U.S. Sen. Angus King lent a hand to the Falmouth-Gorham robotics team during observance of National Manufacturing Day on Oct. 3 at ODAT Machine in the Gorham Industrial Park.

King attached a camera-mount device designed by ODAT Machine on FalGor, the robot that robotic students from Gorham and Falmouth created for competition.

The robotic team, Northern Force Team 172, demonstrated what the battery-powered FalGor can do – launch and retrieve a large, beach-like ball. After affixing the part on FalGor, King manned the robot’s controls and sent the ball airborne.

“An amazing piece of technology,” King said.

Senior Jacob Sturgis of Gorham High School, along with Falmouth seniors Peter Neff, Cameron Wilkins and John Alling, represented their schools’ joint 57-member robotics team at last week’s event. FalGor was “custom-designed and built by our team,” Alling said.

The Famouth-Gorham robotics team travels to New Hampshire on Saturday, Oct. 25, for regional robotics competition.

At ODAT, the team demonstrated its skill to more than 75 students and teachers from schools that included Gorham, Westbrook, Falmouth and Cumberland, along with several manufacturing representatives who attended the event. King told the gathering about the importance of manufacturing in Maine’s future and encouraged students to pursue technology training.

King told the students there is a huge need for skill and they need training.

“I’m delighted you guys are here,” King said. “We’ve got to be able to make things.”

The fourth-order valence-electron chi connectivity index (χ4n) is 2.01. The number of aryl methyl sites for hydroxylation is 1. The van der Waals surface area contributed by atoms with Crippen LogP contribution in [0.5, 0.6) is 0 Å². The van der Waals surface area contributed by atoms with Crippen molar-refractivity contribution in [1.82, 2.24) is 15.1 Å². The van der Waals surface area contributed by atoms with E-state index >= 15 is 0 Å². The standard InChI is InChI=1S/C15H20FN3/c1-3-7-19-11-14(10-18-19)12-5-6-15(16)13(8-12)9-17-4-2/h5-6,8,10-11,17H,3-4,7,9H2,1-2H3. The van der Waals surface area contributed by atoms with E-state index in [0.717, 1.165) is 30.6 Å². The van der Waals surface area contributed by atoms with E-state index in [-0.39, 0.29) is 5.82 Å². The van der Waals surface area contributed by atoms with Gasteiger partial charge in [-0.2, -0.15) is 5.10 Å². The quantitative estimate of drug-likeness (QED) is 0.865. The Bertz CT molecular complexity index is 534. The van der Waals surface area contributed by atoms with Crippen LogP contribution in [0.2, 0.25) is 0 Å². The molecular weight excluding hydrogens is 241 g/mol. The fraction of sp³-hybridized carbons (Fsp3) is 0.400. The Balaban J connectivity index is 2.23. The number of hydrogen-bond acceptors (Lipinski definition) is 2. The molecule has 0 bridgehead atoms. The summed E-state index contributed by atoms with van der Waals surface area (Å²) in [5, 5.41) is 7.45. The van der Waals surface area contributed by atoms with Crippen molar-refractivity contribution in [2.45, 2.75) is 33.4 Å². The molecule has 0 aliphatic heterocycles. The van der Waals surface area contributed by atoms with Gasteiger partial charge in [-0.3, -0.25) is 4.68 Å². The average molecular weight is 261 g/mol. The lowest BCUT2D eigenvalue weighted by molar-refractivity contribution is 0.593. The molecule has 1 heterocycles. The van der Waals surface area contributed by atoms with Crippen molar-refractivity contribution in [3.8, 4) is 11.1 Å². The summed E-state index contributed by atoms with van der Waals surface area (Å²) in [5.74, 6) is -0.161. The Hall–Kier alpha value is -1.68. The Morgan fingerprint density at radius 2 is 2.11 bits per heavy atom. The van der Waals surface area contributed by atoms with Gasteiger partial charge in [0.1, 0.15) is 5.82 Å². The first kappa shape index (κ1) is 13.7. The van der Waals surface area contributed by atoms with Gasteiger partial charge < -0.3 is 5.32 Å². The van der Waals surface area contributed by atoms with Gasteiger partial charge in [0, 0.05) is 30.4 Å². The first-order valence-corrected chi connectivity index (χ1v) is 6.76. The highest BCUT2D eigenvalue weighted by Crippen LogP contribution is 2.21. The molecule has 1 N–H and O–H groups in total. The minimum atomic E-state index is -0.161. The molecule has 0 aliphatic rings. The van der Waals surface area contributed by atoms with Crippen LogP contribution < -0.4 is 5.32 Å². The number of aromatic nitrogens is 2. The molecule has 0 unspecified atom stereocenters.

ODAT has been making things since it was founded by Richard Pratt in 1992. It services multiple industries that include aerospace, defense, semi-conductor and optics. Andrew Pratt, ODAT’s senior manufacturing engineer, told the turnout last week that his father began the company as a one-man shop and it has grown to 40 employees.

The company has just completed a 14,000-square-foot expansion.

While in Gorham Industrial Park, King also visited Jotul North America, which manufactures stoves. Bret Watson, president and CEO at the Gorham plant, led King on a tour of the facility. The company, whose parent company is based in Norway, recently announced it would manufacture in Gorham all stoves it sells in North America. It has been importing 9,000 wood stoves from its plant in Norway.

Jøtul North America website reports it employs about 75 people and the company plans to add several more in upcoming months.

Lisa G. Martin, executive director of the Manufacturers Association of Maine, said 1,800 manufacturing companies provide more than 50,000 jobs in Maine.

“Today, many of these jobs are high-tech, high paying careers,” Martin said in a statement.

U.S. Sen. Angus King, during a visit last week to ODAT Machine in Gorham attaches, with assistance of Falmouth High School senior John Alling, a part on FalGor, the robot built by a students’ robotics team at Falmouth and Gorham high schools. King’s visit was in connection with National Manufacturing Day.  

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